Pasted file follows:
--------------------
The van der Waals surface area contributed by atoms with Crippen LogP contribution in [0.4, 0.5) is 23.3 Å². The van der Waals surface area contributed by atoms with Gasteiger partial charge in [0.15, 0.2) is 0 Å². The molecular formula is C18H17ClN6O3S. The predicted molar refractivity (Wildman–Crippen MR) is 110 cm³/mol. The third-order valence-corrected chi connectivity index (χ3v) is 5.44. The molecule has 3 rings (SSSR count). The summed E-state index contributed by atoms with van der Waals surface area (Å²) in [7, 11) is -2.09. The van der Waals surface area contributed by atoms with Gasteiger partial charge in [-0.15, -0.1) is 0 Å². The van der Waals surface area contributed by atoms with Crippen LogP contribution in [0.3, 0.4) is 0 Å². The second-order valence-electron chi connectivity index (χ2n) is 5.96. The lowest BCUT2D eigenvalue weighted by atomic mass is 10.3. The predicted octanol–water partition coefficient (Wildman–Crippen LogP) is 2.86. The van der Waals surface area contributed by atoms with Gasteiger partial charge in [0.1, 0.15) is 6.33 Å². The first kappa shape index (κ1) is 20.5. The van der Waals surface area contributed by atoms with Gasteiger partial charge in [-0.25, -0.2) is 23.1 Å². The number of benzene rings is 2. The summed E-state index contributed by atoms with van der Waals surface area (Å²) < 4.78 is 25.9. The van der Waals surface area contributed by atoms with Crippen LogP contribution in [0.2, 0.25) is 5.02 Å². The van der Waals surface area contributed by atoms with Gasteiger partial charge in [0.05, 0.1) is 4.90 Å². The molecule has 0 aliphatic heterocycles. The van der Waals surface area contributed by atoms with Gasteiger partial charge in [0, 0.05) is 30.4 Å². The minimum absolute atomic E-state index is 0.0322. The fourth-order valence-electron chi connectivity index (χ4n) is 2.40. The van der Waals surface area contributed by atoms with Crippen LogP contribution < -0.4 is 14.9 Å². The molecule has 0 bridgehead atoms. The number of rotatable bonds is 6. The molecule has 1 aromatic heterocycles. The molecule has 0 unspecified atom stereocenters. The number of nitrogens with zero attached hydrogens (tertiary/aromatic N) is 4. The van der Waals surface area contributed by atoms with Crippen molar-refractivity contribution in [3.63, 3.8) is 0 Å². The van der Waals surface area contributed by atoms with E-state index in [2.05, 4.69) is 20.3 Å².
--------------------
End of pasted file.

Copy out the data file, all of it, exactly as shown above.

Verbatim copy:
The van der Waals surface area contributed by atoms with Crippen LogP contribution in [0.4, 0.5) is 23.3 Å². The van der Waals surface area contributed by atoms with Gasteiger partial charge in [0.15, 0.2) is 0 Å². The molecular formula is C18H17ClN6O3S. The predicted molar refractivity (Wildman–Crippen MR) is 110 cm³/mol. The third-order valence-corrected chi connectivity index (χ3v) is 5.44. The molecule has 3 rings (SSSR count). The summed E-state index contributed by atoms with van der Waals surface area (Å²) in [7, 11) is -2.09. The van der Waals surface area contributed by atoms with Gasteiger partial charge in [-0.15, -0.1) is 0 Å². The van der Waals surface area contributed by atoms with Crippen LogP contribution in [0.3, 0.4) is 0 Å². The second-order valence-electron chi connectivity index (χ2n) is 5.96. The lowest BCUT2D eigenvalue weighted by atomic mass is 10.3. The predicted octanol–water partition coefficient (Wildman–Crippen LogP) is 2.86. The van der Waals surface area contributed by atoms with Gasteiger partial charge in [0.1, 0.15) is 6.33 Å². The first kappa shape index (κ1) is 20.5. The van der Waals surface area contributed by atoms with Gasteiger partial charge in [-0.25, -0.2) is 23.1 Å². The number of benzene rings is 2. The summed E-state index contributed by atoms with van der Waals surface area (Å²) < 4.78 is 25.9. The van der Waals surface area contributed by atoms with Crippen LogP contribution in [0.2, 0.25) is 5.02 Å². The van der Waals surface area contributed by atoms with Gasteiger partial charge in [0.05, 0.1) is 4.90 Å². The molecule has 0 aliphatic heterocycles. The van der Waals surface area contributed by atoms with Gasteiger partial charge in [0, 0.05) is 30.4 Å². The minimum absolute atomic E-state index is 0.0322. The fourth-order valence-electron chi connectivity index (χ4n) is 2.40. The van der Waals surface area contributed by atoms with Crippen LogP contribution < -0.4 is 14.9 Å². The molecule has 0 bridgehead atoms. The number of rotatable bonds is 6. The molecule has 1 aromatic heterocycles. The molecule has 0 unspecified atom stereocenters. The number of nitrogens with zero attached hydrogens (tertiary/aromatic N) is 4. The van der Waals surface area contributed by atoms with Crippen molar-refractivity contribution in [3.63, 3.8) is 0 Å². The van der Waals surface area contributed by atoms with E-state index in [2.05, 4.69) is 20.3 Å².